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Your Views: Its unclear how Hall County will pay for skateboard park
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The North Hall Community Center, a long-delayed and apparently necessary project, appears in jeopardy because of a deal made to build a skateboard park in the Cool Springs community. I have lived most of my life in Cool Springs and I don't think I've ever seen a skateboard out here; tractors and pickup trucks, perhaps, but no skateboards.

The first thought I had when I noticed that the cash-strapped owners of the Marina Bay development had donated 70 acres to Hall County was that they could no longer afford to pay their property taxes. The reduced revenue from 70 acres of privately held land being transferred to the county government means that the remaining landowners will be forced to make up the difference.

Thanks a lot. If my property taxes continue to increase, maybe I can donate my home to the county and enjoy a windfall tax write-off.

What is even more astounding is that this deal was not coordinated with the Hall County Parks and Leisure Board. If it is not a demonstrated need, one evaluated and supported by the very body that exists for that purpose, then where did it come from?

The assistant county manager asserted that the Cool Springs skateboard park would be partially paid for by impact fees. Perhaps that was a joke.

Surely he does not seriously think that the county will accumulate any significant revenue from impact fees in the next 12-18 months. Collapsing sales tax collections are only exceeded by the even steeper decline in new housing starts. Without new homes being built in the county, there will be no impact fees collected.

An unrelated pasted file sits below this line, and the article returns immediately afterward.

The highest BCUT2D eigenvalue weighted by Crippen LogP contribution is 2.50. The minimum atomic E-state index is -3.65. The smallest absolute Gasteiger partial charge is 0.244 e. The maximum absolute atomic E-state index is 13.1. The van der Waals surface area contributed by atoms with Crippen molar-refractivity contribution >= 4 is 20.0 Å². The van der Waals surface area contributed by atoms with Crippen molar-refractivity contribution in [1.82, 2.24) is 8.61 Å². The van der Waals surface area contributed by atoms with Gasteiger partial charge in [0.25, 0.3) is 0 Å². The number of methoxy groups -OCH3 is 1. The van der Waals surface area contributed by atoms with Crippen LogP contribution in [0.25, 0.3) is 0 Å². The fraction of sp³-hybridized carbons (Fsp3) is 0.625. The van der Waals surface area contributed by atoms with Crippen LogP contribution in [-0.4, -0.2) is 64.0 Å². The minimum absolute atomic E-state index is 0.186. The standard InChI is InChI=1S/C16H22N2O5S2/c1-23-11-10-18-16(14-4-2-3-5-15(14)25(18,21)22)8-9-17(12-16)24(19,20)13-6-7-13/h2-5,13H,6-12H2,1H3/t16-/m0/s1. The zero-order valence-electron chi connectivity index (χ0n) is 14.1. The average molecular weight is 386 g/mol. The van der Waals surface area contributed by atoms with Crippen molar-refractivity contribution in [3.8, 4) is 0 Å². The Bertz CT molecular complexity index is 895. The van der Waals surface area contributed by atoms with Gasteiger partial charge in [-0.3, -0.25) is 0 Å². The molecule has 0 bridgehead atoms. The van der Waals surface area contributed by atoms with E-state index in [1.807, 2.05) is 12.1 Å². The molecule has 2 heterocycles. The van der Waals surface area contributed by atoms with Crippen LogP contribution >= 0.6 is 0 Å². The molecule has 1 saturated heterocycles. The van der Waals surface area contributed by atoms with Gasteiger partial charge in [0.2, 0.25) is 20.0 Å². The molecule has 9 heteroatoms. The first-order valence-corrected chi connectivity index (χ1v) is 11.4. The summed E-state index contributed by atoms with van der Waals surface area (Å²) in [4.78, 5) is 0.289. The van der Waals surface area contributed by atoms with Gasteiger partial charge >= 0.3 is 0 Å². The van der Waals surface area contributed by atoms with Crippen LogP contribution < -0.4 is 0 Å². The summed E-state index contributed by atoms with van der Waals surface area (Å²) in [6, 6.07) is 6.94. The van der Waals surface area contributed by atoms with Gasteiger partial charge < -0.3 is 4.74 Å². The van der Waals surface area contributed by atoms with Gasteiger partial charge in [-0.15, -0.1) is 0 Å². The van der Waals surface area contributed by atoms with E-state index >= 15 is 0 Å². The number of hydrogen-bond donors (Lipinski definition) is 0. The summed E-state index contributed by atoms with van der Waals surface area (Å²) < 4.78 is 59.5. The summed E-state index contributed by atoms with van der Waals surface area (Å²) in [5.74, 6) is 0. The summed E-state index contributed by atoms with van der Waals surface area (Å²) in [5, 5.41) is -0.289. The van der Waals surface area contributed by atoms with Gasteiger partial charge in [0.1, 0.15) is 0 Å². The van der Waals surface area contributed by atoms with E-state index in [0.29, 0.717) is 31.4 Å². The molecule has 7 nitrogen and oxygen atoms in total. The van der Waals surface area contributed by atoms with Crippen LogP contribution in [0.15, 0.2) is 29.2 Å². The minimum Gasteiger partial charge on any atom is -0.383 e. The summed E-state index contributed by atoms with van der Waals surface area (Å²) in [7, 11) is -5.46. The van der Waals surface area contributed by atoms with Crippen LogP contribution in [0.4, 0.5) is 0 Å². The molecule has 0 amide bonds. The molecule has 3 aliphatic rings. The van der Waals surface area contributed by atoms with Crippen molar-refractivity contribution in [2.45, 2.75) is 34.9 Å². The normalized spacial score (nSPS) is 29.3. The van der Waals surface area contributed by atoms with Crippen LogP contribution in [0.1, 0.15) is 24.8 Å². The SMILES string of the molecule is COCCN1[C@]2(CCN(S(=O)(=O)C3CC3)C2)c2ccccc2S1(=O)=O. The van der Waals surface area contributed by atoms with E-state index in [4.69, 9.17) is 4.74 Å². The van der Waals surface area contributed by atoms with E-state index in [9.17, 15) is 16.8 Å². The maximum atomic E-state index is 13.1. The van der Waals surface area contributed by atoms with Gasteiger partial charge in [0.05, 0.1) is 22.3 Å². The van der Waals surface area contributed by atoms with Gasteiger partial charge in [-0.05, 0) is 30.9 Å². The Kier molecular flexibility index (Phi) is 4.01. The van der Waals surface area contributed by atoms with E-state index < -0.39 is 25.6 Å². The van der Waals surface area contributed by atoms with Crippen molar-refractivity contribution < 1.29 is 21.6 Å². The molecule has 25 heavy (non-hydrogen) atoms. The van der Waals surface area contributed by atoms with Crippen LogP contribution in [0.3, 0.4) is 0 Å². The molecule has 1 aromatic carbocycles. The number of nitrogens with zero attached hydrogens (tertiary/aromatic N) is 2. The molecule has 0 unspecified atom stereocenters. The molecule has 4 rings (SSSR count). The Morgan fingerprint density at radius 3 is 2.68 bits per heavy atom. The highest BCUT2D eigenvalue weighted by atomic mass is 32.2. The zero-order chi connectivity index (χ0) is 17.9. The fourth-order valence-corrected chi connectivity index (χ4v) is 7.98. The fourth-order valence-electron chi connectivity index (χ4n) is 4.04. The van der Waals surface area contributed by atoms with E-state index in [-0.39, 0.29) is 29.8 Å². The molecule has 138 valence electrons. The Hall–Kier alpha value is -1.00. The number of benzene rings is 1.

Planning to pay for a previously unplanned and unbudgeted skateboard park with disappearing revenue streams in the midst of a recession is foolish at best.

Kevin Jarrard
Gainesville

Be an advocate to help teens avoid pregnancy
It's "the merry month of May" as the song from the movie "Camelot" reminds us. And in May we observe National Teen Pregnancy Prevention Month.

The sad news? It's not so "merry." Three out of 10 American teens will get pregnant this year. That's 750,000. And 80 percent won't marry the fathers. Sex has become the most discussed, but least understood, aspect of life. Making wise choices can be even more difficult for teens, as the brain does not fully develop until age 25. And they feel an onslaught of pressure, from the media to their peers.

Self-confidence is the best defense against peer pressure. When teens know who they are and what they stand for, it becomes easier to stand up for what they believe. Unfortunately, a teen's life can seem like a puzzle with a myriad of pieces and little focus. It's not surprising that few teenagers have high self-esteem.

But there's good news. The majority of unmarried young adults are not having sex. By saying "no" to the pressures of the world, they are saying "yes" to their future.

Gainesville Care Center speaks throughout the city and county school systems in the sixth-, seventh-, eighth- and ninth-grade health classes. When teens tell me that it's difficult not to have sex, I respond with this: "It is, indeed, tough not having sex. But even more difficult is dealing with STDs, pregnancy and a broken heart from having sex."

Then I remind them that they get to choose their choices. They just don't get to choose the consequences of those choices.

So your homework as adults is this: What youth in your sphere of influence can you share that quote with today? Let young people know you have confidence that they will make wise choices. It is impossible for any of us to accomplish anything that we believe we can't and that no one else believes we can either.

Be some teen's biggest cheerleader. For as Shakespeare said, "Our doubts are traitors and make us lose the good we oft might win by fearing to attempt."

Ann B. Gainey
executive director, Gainesville Care Center

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